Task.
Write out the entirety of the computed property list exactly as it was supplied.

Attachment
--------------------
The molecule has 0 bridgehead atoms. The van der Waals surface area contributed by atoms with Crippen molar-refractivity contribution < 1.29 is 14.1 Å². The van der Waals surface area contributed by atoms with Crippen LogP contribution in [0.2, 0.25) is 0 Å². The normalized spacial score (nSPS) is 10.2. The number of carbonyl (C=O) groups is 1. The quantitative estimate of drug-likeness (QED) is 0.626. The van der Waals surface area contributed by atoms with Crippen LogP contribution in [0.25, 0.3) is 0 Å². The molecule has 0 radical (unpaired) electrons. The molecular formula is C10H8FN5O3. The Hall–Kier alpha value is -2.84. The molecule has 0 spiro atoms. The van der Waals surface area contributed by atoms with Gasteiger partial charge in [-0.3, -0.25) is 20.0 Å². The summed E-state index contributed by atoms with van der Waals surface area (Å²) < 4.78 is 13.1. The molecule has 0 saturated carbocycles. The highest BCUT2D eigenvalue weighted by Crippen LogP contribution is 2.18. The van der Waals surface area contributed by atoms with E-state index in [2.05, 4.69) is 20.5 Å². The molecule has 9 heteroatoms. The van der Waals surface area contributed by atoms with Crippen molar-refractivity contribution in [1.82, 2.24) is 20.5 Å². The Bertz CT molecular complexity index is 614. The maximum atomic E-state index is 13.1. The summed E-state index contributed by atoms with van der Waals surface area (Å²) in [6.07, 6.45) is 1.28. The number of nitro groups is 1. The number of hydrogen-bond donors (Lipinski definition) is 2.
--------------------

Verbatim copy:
The molecule has 0 bridgehead atoms. The van der Waals surface area contributed by atoms with Crippen molar-refractivity contribution < 1.29 is 14.1 Å². The van der Waals surface area contributed by atoms with Crippen LogP contribution in [0.2, 0.25) is 0 Å². The normalized spacial score (nSPS) is 10.2. The number of carbonyl (C=O) groups is 1. The quantitative estimate of drug-likeness (QED) is 0.626. The van der Waals surface area contributed by atoms with Crippen LogP contribution in [0.25, 0.3) is 0 Å². The molecule has 0 radical (unpaired) electrons. The molecular formula is C10H8FN5O3. The Hall–Kier alpha value is -2.84. The molecule has 0 spiro atoms. The van der Waals surface area contributed by atoms with Gasteiger partial charge in [-0.3, -0.25) is 20.0 Å². The summed E-state index contributed by atoms with van der Waals surface area (Å²) < 4.78 is 13.1. The molecule has 0 saturated carbocycles. The highest BCUT2D eigenvalue weighted by Crippen LogP contribution is 2.18. The van der Waals surface area contributed by atoms with E-state index in [2.05, 4.69) is 20.5 Å². The molecule has 9 heteroatoms. The van der Waals surface area contributed by atoms with Crippen molar-refractivity contribution in [1.82, 2.24) is 20.5 Å². The Bertz CT molecular complexity index is 614. The maximum atomic E-state index is 13.1. The summed E-state index contributed by atoms with van der Waals surface area (Å²) in [6.07, 6.45) is 1.28. The number of nitro groups is 1. The number of hydrogen-bond donors (Lipinski definition) is 2.